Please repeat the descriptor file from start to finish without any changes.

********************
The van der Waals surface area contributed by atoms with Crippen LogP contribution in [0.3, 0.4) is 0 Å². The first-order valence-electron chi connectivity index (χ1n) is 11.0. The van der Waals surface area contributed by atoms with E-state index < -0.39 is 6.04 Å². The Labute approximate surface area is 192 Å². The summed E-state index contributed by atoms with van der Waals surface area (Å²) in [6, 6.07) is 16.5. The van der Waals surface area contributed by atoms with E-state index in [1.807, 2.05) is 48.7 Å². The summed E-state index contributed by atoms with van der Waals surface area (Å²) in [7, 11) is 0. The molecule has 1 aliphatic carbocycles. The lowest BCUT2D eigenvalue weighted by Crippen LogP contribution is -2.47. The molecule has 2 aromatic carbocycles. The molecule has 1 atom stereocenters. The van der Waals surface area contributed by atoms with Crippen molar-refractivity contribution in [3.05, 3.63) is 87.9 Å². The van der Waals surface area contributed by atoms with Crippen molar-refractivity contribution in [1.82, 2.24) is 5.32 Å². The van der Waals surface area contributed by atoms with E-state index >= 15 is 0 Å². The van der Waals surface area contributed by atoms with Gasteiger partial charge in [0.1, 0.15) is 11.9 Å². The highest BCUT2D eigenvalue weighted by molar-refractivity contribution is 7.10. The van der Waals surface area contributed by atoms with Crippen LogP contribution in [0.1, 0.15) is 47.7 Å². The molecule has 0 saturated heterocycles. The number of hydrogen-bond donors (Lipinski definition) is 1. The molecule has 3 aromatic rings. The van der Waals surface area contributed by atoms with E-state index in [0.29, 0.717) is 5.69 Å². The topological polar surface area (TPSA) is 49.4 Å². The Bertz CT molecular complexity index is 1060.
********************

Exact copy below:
The van der Waals surface area contributed by atoms with Crippen LogP contribution in [0.3, 0.4) is 0 Å². The first-order valence-electron chi connectivity index (χ1n) is 11.0. The van der Waals surface area contributed by atoms with E-state index < -0.39 is 6.04 Å². The Labute approximate surface area is 192 Å². The summed E-state index contributed by atoms with van der Waals surface area (Å²) in [6, 6.07) is 16.5. The van der Waals surface area contributed by atoms with E-state index in [1.807, 2.05) is 48.7 Å². The summed E-state index contributed by atoms with van der Waals surface area (Å²) in [7, 11) is 0. The molecule has 1 aliphatic carbocycles. The lowest BCUT2D eigenvalue weighted by Crippen LogP contribution is -2.47. The molecule has 2 aromatic carbocycles. The molecule has 1 atom stereocenters. The van der Waals surface area contributed by atoms with Crippen molar-refractivity contribution in [3.05, 3.63) is 87.9 Å². The van der Waals surface area contributed by atoms with Crippen molar-refractivity contribution in [1.82, 2.24) is 5.32 Å². The van der Waals surface area contributed by atoms with E-state index >= 15 is 0 Å². The van der Waals surface area contributed by atoms with Gasteiger partial charge in [0.1, 0.15) is 11.9 Å². The highest BCUT2D eigenvalue weighted by molar-refractivity contribution is 7.10. The van der Waals surface area contributed by atoms with Crippen LogP contribution in [0.1, 0.15) is 47.7 Å². The molecule has 0 saturated heterocycles. The number of hydrogen-bond donors (Lipinski definition) is 1. The molecule has 3 aromatic rings. The van der Waals surface area contributed by atoms with E-state index in [0.29, 0.717) is 5.69 Å². The topological polar surface area (TPSA) is 49.4 Å². The Bertz CT molecular complexity index is 1060.